Myelolipomas are benign neoplasms of the adrenal glands that consist of both adipose and hematopoietic tissue which are usually small and have a prevalence of 0.1% in autopsy studies (1). Although adrenal masses occur in 11% of all Congenital Adrenal Hyperplasia(CAH) patients, only 6.5% of these tumours are Myelolipomas (2).
Myelolipomas are usually discovered incidentally, and the malignant potential of an incidental adrenal mass is proportional to its size (3). However several case reports of large Myelolipomas are described in patients with CAH (4).
A 42-year-old man with CAH who had reasonable disease control on long term Prednisone therapy presented to his gastroenterologist with severe colitis. Disease control of colitis was not achieved by either steroidal or non steroidal therapy. An incidental 18cm left adrenal mass was found on MR Enterography with mixed areas of solid and fat density. A malignant adrenal lesion (liposarcoma) could not be ruled out on imaging characteristics alone. There was no evidence of adrenal hormone hyper secretion on biochemical testing and the mass did not increase in size on short duration serial imaging. The mass was resected completely together with the spleen and descending colon due to the strong suspicion of adrenal malignancy. Surgical histology revealed an Adrenal Myelolipoma. He proceeded to have a stormy post operative course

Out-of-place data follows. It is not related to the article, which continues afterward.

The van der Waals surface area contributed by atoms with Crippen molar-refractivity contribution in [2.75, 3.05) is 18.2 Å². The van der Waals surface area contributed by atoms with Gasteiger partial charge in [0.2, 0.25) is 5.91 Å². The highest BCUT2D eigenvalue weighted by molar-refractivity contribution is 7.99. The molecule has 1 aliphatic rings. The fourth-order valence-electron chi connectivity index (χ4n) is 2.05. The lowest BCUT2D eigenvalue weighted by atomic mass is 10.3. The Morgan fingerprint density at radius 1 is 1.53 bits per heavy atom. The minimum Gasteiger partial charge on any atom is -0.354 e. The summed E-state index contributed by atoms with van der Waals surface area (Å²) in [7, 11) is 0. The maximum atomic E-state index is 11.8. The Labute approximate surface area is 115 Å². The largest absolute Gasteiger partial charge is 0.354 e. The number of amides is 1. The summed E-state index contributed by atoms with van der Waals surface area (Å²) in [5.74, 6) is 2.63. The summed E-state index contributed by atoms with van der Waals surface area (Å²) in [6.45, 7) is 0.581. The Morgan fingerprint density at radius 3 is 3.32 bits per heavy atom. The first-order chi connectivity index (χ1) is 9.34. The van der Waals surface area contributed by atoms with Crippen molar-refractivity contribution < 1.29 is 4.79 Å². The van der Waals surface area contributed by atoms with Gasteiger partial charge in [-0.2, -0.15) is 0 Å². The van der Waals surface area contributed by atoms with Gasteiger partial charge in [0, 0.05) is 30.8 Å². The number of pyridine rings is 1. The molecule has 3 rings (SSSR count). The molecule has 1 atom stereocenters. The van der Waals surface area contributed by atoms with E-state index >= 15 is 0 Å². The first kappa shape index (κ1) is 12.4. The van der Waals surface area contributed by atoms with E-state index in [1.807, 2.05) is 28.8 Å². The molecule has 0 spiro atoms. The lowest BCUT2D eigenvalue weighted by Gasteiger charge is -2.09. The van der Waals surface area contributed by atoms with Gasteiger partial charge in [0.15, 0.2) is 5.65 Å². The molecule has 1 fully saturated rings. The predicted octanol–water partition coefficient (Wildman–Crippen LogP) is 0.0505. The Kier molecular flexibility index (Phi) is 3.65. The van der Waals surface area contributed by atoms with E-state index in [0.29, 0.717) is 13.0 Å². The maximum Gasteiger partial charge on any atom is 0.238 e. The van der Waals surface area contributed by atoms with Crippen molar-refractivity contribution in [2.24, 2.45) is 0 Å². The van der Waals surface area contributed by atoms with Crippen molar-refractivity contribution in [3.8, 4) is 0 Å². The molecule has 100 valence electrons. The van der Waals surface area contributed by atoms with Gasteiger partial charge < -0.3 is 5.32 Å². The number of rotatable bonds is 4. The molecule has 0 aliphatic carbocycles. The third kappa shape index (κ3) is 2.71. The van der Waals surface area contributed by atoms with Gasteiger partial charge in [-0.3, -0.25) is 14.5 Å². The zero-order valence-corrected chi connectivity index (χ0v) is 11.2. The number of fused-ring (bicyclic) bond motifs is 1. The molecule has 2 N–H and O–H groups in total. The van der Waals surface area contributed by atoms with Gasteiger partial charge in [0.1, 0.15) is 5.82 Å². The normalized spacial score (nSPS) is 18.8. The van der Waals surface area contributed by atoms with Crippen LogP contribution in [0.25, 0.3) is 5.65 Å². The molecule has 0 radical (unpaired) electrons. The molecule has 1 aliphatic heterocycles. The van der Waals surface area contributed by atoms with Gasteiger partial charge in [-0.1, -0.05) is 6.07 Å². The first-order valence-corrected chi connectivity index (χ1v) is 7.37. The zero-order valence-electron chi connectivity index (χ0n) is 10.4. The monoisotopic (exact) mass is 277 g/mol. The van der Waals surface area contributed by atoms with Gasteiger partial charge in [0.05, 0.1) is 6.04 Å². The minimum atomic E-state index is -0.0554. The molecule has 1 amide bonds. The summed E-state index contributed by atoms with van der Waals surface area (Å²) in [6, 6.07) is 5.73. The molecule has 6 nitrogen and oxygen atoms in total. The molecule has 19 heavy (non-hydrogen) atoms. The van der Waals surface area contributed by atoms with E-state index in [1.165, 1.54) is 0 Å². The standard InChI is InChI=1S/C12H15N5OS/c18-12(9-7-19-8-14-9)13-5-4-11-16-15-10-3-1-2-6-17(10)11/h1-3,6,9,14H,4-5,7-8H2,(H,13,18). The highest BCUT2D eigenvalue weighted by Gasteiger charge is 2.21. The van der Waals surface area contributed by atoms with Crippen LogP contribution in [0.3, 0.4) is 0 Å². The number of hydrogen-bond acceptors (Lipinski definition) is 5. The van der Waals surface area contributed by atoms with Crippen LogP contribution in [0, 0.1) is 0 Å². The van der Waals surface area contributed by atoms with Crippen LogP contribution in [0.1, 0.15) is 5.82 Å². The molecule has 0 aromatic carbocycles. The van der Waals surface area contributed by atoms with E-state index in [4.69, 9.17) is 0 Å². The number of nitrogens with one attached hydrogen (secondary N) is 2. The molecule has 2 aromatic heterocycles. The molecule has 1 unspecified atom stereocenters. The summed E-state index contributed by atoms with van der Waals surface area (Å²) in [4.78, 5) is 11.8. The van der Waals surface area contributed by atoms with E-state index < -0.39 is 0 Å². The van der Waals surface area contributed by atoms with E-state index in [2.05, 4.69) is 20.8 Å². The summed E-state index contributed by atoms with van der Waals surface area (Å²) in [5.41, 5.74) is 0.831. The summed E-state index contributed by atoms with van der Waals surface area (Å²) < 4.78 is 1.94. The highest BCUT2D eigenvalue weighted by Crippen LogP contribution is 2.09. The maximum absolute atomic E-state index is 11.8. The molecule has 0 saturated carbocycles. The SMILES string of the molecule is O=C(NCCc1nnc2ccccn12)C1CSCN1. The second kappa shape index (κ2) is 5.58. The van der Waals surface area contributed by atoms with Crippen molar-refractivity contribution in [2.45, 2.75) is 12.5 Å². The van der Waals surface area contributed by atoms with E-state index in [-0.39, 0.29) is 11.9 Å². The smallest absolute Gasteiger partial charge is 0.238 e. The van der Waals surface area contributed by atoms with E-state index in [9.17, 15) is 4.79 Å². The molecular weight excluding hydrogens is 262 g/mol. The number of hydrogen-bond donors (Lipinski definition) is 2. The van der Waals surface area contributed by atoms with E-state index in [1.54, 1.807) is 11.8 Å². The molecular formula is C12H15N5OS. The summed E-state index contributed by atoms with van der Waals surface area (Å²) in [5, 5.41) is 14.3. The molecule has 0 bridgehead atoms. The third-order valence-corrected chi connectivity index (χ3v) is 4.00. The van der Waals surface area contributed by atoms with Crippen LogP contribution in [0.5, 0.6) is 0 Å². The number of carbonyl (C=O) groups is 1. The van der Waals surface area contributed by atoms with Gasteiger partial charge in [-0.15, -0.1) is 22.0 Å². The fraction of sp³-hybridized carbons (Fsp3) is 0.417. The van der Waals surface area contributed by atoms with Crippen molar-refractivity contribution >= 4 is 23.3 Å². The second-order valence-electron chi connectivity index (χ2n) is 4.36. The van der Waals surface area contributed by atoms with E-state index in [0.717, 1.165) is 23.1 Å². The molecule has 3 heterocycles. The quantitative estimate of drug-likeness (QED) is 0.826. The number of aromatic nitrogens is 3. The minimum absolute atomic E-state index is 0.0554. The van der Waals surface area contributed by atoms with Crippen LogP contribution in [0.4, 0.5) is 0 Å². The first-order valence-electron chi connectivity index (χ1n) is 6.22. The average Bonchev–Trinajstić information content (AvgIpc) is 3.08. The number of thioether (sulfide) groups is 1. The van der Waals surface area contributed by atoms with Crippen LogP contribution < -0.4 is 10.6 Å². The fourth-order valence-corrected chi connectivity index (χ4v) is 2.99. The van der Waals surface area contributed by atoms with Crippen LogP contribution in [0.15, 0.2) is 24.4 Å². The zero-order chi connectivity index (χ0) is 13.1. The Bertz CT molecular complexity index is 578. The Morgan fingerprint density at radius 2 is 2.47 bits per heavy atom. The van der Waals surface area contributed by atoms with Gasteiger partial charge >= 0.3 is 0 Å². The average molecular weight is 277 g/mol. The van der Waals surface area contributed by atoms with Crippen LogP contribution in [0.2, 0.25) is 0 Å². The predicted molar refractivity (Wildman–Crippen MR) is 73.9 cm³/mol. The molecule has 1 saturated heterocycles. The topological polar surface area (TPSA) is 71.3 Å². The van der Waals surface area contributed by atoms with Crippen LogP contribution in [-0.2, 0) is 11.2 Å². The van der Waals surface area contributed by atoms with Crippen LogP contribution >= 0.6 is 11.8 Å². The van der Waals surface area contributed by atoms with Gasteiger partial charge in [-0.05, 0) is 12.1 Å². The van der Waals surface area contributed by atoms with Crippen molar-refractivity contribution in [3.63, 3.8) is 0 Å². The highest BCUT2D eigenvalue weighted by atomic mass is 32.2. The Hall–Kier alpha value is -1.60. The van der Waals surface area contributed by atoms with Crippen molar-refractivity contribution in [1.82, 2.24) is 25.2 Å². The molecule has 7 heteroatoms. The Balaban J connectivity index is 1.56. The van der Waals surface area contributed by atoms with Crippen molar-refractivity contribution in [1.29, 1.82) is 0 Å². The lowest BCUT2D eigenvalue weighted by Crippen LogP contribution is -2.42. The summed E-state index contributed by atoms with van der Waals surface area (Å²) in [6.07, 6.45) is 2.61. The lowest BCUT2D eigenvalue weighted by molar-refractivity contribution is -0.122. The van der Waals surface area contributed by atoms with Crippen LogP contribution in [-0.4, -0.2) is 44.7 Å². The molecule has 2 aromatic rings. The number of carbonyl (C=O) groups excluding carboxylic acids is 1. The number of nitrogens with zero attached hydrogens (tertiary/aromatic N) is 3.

The case highlights that patients with CAH may present with incidental adrenal tumours that are both large and benign such as Myelolipomas. In these patients the size of an adrenal mass lesion alone is a poor predictor of malignant potential. Increased awareness of such cases in CAH patients is required .